Turkish citizens could soon benefit from visa-free travel to Europe as part of the recent deal between the EU and Ankara to stem the flow of refugees. In return, Turkey has pledged to keep the migrants on Turkish soil and crack down on those who are smuggling them. Brussels is set to publish its latest progress report Wednesday — but as Henry Ridgwell reports from London, many EU lawmakers are threatening to veto the deal over human rights concerns.
    Video

    Video Tensions Rising Ahead of South China Sea Ruling

    As the Philippines awaits an international arbitration ruling on a challenge to China's claims to nearly all of the South China Sea, it is already becoming clear that regardless of which way the decision goes, the dispute is intensifying. VOA’s Bill Ide has more from Beijing.
    Video

    Video Painting Captures President Lincoln Assassination Aftermath

    A newly restored painting captures the moments following President Abraham Lincoln’s assassination in 1865. It was recently unveiled at Ford’s Theatre in Washington, where America’s 16th president was shot. It is the only known painting by an eyewitness that captures the horror of that fateful night. VOA’s Julie Taboh tells us more about the painting and what it took to restore it to its original condition.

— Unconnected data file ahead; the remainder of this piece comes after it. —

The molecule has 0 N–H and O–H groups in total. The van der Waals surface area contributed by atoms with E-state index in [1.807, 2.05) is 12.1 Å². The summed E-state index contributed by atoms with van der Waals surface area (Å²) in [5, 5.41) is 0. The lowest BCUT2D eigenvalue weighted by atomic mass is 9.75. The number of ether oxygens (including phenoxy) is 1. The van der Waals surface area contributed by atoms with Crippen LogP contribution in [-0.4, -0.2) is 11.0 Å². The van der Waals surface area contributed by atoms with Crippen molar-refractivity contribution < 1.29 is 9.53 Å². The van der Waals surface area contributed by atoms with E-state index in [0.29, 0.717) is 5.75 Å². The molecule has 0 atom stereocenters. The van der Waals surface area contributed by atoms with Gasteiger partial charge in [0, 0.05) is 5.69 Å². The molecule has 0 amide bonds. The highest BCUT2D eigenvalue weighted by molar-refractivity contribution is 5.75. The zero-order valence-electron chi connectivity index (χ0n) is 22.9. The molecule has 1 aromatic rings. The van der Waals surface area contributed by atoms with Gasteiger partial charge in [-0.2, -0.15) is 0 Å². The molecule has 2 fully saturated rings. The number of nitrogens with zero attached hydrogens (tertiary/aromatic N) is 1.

Video

    Video Displaced By War, Syrian Artist Finds Inspiration Abroad

    Saudi-born Syrian painter Mohammad Zaza is among the millions who fled their home for an uncertain future after Syria's civil war broke out. Since fleeing Syria, Zaza has lived in Lebanon, Egypt, Jordan and now Turkey where his latest exhibition, “Earth is Blue like an Orange,” opened in Istanbul. He spoke with VOA about how being displaced by the Syrian civil war has affected the country's artists.

    Special Report

    Adrift The Invisible African Diaspora